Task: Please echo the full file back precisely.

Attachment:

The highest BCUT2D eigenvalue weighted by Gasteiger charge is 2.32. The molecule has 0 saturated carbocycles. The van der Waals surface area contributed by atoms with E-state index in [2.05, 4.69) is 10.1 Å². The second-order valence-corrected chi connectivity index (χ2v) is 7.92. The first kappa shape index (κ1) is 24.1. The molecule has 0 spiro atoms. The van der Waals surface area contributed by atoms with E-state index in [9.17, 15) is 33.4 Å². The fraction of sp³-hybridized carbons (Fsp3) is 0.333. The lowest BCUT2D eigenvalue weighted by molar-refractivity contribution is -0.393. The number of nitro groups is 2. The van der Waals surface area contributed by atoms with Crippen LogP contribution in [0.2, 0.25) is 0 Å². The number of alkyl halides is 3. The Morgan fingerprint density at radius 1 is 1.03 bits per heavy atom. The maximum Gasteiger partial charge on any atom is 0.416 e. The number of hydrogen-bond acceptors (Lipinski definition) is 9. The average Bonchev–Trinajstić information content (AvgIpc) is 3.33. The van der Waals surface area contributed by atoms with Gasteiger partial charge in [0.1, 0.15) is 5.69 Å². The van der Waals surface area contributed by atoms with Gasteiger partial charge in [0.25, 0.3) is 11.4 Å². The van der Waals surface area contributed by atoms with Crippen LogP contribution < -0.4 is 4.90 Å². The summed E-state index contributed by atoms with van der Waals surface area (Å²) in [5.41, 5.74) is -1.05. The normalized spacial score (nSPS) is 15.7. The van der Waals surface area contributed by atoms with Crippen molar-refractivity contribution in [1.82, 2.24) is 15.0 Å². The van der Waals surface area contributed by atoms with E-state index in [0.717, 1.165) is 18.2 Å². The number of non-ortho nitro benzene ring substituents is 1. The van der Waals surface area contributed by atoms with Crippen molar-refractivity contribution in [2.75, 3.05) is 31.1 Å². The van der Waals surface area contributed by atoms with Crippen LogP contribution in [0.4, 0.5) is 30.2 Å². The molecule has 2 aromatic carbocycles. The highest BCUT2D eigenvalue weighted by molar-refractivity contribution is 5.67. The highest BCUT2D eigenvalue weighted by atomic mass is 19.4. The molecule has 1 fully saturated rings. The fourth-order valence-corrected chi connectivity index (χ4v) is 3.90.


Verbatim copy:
The highest BCUT2D eigenvalue weighted by Gasteiger charge is 2.32. The molecule has 0 saturated carbocycles. The van der Waals surface area contributed by atoms with E-state index in [2.05, 4.69) is 10.1 Å². The second-order valence-corrected chi connectivity index (χ2v) is 7.92. The first kappa shape index (κ1) is 24.1. The molecule has 0 spiro atoms. The van der Waals surface area contributed by atoms with E-state index in [9.17, 15) is 33.4 Å². The fraction of sp³-hybridized carbons (Fsp3) is 0.333. The lowest BCUT2D eigenvalue weighted by molar-refractivity contribution is -0.393. The number of nitro groups is 2. The van der Waals surface area contributed by atoms with Crippen LogP contribution in [0.2, 0.25) is 0 Å². The number of alkyl halides is 3. The Morgan fingerprint density at radius 1 is 1.03 bits per heavy atom. The maximum Gasteiger partial charge on any atom is 0.416 e. The number of hydrogen-bond acceptors (Lipinski definition) is 9. The average Bonchev–Trinajstić information content (AvgIpc) is 3.33. The van der Waals surface area contributed by atoms with Gasteiger partial charge in [0.1, 0.15) is 5.69 Å². The van der Waals surface area contributed by atoms with Gasteiger partial charge in [0.25, 0.3) is 11.4 Å². The van der Waals surface area contributed by atoms with Crippen LogP contribution < -0.4 is 4.90 Å². The summed E-state index contributed by atoms with van der Waals surface area (Å²) in [5.41, 5.74) is -1.05. The normalized spacial score (nSPS) is 15.7. The van der Waals surface area contributed by atoms with Crippen molar-refractivity contribution in [1.82, 2.24) is 15.0 Å². The van der Waals surface area contributed by atoms with E-state index in [0.717, 1.165) is 18.2 Å². The number of non-ortho nitro benzene ring substituents is 1. The van der Waals surface area contributed by atoms with Crippen molar-refractivity contribution in [2.75, 3.05) is 31.1 Å². The van der Waals surface area contributed by atoms with Crippen LogP contribution in [0.4, 0.5) is 30.2 Å². The molecule has 2 aromatic carbocycles. The highest BCUT2D eigenvalue weighted by molar-refractivity contribution is 5.67. The highest BCUT2D eigenvalue weighted by atomic mass is 19.4. The molecule has 1 fully saturated rings. The fourth-order valence-corrected chi connectivity index (χ4v) is 3.90.